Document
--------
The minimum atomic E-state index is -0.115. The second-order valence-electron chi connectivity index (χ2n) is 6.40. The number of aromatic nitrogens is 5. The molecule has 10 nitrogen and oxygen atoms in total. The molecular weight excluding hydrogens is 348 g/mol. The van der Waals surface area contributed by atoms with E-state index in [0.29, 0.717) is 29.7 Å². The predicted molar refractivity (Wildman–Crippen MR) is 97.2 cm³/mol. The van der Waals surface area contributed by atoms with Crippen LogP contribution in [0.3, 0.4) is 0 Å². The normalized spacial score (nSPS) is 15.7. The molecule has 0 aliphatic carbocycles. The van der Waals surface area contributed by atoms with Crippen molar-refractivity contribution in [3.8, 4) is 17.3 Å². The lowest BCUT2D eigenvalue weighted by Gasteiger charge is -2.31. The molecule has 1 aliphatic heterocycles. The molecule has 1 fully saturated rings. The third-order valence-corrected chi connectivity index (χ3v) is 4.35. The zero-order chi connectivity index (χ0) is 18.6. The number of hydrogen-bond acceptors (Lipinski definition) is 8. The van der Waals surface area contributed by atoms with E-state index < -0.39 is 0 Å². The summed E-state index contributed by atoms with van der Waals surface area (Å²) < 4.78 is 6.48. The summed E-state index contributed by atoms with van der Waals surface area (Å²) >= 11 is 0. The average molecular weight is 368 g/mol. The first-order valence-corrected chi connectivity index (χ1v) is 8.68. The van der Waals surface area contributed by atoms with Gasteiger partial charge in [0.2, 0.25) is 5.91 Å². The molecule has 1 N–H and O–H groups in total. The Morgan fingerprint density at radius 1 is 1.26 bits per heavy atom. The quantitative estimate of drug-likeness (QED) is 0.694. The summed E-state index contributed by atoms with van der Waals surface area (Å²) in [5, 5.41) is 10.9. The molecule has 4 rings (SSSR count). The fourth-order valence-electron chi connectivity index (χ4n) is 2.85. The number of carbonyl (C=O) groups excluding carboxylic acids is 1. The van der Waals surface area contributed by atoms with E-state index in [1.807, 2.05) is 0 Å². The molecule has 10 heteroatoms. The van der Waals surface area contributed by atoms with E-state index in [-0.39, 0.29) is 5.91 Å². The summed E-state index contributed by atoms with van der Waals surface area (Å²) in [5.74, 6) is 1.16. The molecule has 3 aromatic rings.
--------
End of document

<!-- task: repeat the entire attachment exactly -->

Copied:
The minimum atomic E-state index is -0.115. The second-order valence-electron chi connectivity index (χ2n) is 6.40. The number of aromatic nitrogens is 5. The molecule has 10 nitrogen and oxygen atoms in total. The molecular weight excluding hydrogens is 348 g/mol. The van der Waals surface area contributed by atoms with E-state index in [0.29, 0.717) is 29.7 Å². The predicted molar refractivity (Wildman–Crippen MR) is 97.2 cm³/mol. The van der Waals surface area contributed by atoms with Crippen LogP contribution in [0.3, 0.4) is 0 Å². The normalized spacial score (nSPS) is 15.7. The molecule has 0 aliphatic carbocycles. The van der Waals surface area contributed by atoms with Crippen molar-refractivity contribution in [3.8, 4) is 17.3 Å². The lowest BCUT2D eigenvalue weighted by Gasteiger charge is -2.31. The molecule has 1 aliphatic heterocycles. The molecule has 1 fully saturated rings. The third-order valence-corrected chi connectivity index (χ3v) is 4.35. The zero-order chi connectivity index (χ0) is 18.6. The number of hydrogen-bond acceptors (Lipinski definition) is 8. The van der Waals surface area contributed by atoms with E-state index < -0.39 is 0 Å². The summed E-state index contributed by atoms with van der Waals surface area (Å²) < 4.78 is 6.48. The summed E-state index contributed by atoms with van der Waals surface area (Å²) >= 11 is 0. The average molecular weight is 368 g/mol. The first-order valence-corrected chi connectivity index (χ1v) is 8.68. The van der Waals surface area contributed by atoms with Gasteiger partial charge in [0.2, 0.25) is 5.91 Å². The molecule has 1 N–H and O–H groups in total. The Morgan fingerprint density at radius 1 is 1.26 bits per heavy atom. The quantitative estimate of drug-likeness (QED) is 0.694. The summed E-state index contributed by atoms with van der Waals surface area (Å²) in [5, 5.41) is 10.9. The molecule has 4 rings (SSSR count). The fourth-order valence-electron chi connectivity index (χ4n) is 2.85. The number of carbonyl (C=O) groups excluding carboxylic acids is 1. The van der Waals surface area contributed by atoms with E-state index in [1.807, 2.05) is 0 Å². The molecule has 10 heteroatoms. The van der Waals surface area contributed by atoms with E-state index in [-0.39, 0.29) is 5.91 Å². The summed E-state index contributed by atoms with van der Waals surface area (Å²) in [5.74, 6) is 1.16. The molecule has 3 aromatic rings.